Saturday, 29 July 2017

British Airways. Saint or sinner?

So what is it with British Airways? Why does it seem so many people are falling out of love with them? If they exist who are these people?  How many?  And do they have a point.
First one needs to clarify who they are as so many things have changed in the airline marketplace. British Airways (BA) used to be the UK’s national ‘flag carrying’ airline and was sometimes seen as a ‘full service’ airline.  In recent years a full service airline was one that charged an all-in price for the full service provided which used to be extensive. People got used to it and some still continue to expect nothing less. Then the airline market changed.

It started with the arrival of what many call ‘cost plus’ airlines. These people (like EasyJet and Ryanair) use a different cost model which is focussed on lowest seat price plus charges for almost everything else relating to the flight i.e. baggage, seat allocation, meals, credit charge use etc etc. Travellers could then choose what they needed, or wanted. This coupled with flexible seat pricing and initially different origin/destination usage appealed greatly to flyers, primarily in the leisure market.

BA and these ‘no frills’ airlines managed to live with each other (just) until the market changed. The catalyst for change came when the Low Cost Airlines (LCA) saturated their initial operating destinations with flights, ran short of new ones, saw opportunities in mainstream markets and, essentially, started wining customers away from BA and others. Their marketing was very popular with the public who failed to understand why the big airlines seemed to charge so much more.

Almost all airlines have one thing in common. They have shareholders who invest in them and expect a good return. Many are listed on their stock exchanges and therefor need to satisfy analysts and major investment institutions and share dealers. This drive for improved return on investment (ROI) is another key driver for airlines to seek lower operating costs and increased sales. Their very existance depends on it.

To my mind BA has had no choice but to respond positively to these drivers by being competitive with all opponents’ whist protecting and reshaping their brand. After all I have seen little evidence of the bulk of their customers demanding that BA charge premium fares for premium service. The contrary is more evident. With this in mind I see BA has little choice not only to vigorously defend their position but exploit opportunities for new business too.

So how can BA do this and are they competing on a level playing field?  Well the field is certainly not ‘level’ at present although it is starting to get there.  For example BA serves all sorts of routes that no LCA would dream of. They also operate up to four different classes of service on the same plane which is hardly ‘stack them high and sell them cheap’! They also operate on a completely different cost structure. They are trying to improve this by negotiating new staff contracts and outsourcing costs with sometimes disastrous but possibly predictable outcomes. Understandably staff do not want to change their desirable and traditional union negotiated remuneration packages and an outsourced function is less service secure than a costly internal one.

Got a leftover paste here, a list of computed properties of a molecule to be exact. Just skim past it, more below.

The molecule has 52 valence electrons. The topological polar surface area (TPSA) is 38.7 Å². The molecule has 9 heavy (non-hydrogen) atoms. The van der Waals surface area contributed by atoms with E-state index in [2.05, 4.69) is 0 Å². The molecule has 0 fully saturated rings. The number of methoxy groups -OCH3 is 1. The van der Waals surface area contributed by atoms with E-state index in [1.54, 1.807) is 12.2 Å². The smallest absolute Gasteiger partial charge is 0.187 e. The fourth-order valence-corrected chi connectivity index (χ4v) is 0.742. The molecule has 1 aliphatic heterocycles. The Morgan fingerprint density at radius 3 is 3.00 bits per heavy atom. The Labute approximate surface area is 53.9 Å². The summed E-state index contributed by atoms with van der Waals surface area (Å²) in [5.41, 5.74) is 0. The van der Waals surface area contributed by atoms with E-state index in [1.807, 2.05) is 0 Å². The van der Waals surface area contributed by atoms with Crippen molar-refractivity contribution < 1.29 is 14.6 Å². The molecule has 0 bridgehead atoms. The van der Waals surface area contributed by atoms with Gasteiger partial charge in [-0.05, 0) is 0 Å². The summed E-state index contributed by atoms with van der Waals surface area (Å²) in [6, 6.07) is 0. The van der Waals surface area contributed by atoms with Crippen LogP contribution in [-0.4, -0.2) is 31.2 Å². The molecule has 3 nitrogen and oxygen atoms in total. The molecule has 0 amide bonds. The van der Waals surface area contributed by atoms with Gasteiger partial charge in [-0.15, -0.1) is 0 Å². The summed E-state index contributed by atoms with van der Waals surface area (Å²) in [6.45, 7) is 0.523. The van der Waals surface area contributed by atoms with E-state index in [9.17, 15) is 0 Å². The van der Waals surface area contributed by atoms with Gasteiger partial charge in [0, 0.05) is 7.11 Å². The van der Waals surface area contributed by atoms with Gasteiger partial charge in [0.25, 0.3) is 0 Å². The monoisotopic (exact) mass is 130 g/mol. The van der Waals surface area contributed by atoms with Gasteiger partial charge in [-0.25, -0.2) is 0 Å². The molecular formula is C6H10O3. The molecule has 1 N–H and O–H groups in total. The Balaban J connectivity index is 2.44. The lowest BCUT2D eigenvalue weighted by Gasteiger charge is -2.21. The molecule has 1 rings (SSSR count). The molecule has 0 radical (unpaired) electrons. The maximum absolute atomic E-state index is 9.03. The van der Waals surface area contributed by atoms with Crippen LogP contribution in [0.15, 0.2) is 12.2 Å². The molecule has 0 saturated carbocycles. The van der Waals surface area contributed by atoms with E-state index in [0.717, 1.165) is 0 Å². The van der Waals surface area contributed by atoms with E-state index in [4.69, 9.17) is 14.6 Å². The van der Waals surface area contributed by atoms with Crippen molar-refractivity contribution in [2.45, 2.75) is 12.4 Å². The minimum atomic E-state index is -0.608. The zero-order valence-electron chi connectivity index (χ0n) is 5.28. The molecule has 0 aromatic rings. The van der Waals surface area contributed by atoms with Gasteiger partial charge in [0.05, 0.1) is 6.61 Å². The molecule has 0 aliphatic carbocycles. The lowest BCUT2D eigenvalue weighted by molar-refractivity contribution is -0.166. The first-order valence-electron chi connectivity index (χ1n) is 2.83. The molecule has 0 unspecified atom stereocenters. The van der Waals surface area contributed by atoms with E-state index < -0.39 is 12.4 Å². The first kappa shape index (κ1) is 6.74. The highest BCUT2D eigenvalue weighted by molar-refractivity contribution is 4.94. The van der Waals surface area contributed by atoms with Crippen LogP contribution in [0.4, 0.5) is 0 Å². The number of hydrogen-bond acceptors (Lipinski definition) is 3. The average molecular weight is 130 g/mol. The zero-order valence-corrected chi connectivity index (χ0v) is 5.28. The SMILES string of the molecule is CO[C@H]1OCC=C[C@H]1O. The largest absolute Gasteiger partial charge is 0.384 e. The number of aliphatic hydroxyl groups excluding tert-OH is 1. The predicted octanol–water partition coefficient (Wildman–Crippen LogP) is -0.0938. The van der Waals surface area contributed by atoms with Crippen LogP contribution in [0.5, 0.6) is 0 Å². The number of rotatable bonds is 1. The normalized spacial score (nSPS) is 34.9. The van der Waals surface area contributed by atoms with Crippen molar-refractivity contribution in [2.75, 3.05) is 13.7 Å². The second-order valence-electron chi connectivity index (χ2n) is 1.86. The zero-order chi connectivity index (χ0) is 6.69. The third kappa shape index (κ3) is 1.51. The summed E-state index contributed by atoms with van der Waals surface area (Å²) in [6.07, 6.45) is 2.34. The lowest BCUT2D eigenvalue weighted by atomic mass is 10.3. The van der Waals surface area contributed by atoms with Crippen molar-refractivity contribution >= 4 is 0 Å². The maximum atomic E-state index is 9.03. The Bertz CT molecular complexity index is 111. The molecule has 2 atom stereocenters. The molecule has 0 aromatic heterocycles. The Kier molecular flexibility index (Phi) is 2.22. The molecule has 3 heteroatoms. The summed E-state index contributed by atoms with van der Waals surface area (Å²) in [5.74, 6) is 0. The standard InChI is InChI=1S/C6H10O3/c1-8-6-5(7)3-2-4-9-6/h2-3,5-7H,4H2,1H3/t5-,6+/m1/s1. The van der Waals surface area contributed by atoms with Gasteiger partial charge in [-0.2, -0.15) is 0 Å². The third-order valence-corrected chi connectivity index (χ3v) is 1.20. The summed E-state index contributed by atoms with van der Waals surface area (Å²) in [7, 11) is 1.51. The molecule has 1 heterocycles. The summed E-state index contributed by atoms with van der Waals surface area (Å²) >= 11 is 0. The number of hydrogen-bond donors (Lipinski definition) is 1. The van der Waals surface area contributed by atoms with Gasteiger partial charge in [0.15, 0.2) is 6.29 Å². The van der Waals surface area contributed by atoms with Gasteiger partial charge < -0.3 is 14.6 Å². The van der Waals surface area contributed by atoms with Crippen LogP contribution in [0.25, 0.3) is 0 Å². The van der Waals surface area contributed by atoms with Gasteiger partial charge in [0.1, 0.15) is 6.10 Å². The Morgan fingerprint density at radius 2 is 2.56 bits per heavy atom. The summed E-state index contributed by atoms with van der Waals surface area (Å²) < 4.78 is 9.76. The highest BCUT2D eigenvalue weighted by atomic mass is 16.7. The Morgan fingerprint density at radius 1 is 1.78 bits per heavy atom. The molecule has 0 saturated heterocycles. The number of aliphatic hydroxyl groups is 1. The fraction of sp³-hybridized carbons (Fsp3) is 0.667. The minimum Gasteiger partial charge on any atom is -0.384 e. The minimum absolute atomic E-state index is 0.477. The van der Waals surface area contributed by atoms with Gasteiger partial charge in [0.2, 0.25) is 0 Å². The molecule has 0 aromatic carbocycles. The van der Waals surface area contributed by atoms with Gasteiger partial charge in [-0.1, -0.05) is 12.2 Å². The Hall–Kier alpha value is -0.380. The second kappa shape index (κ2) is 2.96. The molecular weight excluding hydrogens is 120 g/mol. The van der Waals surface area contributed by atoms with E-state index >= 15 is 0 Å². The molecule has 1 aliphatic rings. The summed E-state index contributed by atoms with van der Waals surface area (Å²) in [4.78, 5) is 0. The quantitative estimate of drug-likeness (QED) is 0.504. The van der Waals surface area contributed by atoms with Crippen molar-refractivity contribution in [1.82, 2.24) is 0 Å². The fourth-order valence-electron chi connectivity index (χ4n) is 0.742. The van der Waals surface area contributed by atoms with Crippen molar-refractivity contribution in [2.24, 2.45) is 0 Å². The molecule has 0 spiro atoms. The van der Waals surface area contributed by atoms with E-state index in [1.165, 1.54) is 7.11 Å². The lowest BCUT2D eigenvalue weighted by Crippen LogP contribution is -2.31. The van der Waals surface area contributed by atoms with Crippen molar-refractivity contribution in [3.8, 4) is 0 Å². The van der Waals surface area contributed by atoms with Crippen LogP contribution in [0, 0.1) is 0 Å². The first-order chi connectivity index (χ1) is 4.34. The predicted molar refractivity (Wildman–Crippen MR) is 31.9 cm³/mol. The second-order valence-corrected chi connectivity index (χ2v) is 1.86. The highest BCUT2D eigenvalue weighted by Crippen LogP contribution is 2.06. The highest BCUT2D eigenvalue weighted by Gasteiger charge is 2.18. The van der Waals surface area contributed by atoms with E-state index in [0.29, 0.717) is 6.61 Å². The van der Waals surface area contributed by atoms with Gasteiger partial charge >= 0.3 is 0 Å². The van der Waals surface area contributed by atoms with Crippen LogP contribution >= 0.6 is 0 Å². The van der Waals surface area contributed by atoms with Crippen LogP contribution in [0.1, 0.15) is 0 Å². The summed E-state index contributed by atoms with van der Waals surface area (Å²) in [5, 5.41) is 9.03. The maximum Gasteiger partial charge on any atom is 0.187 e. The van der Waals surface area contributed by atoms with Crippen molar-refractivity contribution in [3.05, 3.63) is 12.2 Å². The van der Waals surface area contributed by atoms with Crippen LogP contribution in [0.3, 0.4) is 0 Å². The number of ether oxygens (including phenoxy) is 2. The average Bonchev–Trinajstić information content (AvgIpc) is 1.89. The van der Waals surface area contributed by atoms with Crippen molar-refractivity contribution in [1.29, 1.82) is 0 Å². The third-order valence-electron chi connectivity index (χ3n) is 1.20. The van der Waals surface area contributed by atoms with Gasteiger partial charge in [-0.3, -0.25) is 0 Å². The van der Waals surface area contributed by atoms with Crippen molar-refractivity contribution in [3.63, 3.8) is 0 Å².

Meanwhile the LCAs continue with their cherry picked lucrative cost and price models without the need to worry about huge antiquated legacy issues. Not for them the concern of taking products away from customers which they never gave to them in the first place. Everyone seems to accept that they are the ‘people’s champion’ in the fight for low pricing.

The only trouble is people have begun to notice BA’s cost reduction and do not like it. People will always expect a service they have always enjoyed but woe betide anyone who takes it away! Hell hath no fury than someone with a meal/drink/seat taken away. This combined with the service imbalance of operating different classes on board is a huge challenge, especially as the less populated premium cabins do not contribute the majority of a flight’s revenue income.

So what is going to happen? Well it is anyone’s guess but I think BA will be taking a long hard look at how it will move forward and I have every confidence they will find a solution. I am also convinced it will not continue to operate exactly as it does now. Perhaps they might operate a two service/one flight system i.e. make the rear cabin low cost and the front full cost. With a flexible cabin configuration this may just work. Another possible option would be to split the airline into low cost short haul and full service long haul service as no LCA airline seems to have found a way into the intercontinental market yet and may never do so.

Going back to the beginning of this blog. Who is getting discontented with British Airways? clearly it is their premium business clients who perceive that service declines as BA drive for increased profitability How many? Well quite a lot really but the situation is still recoverable. And do they have a point? Well clearly they do.Whatever happens I do not envy British Airways but I wish them well. The road will be challenging but I am confident they will get there. They are, after all, a damn fine airline and the envy of many a nation.

Saint or sinner? Well saint is perhaps too kind but sinner? That would be unfair…wouldn’t it?!

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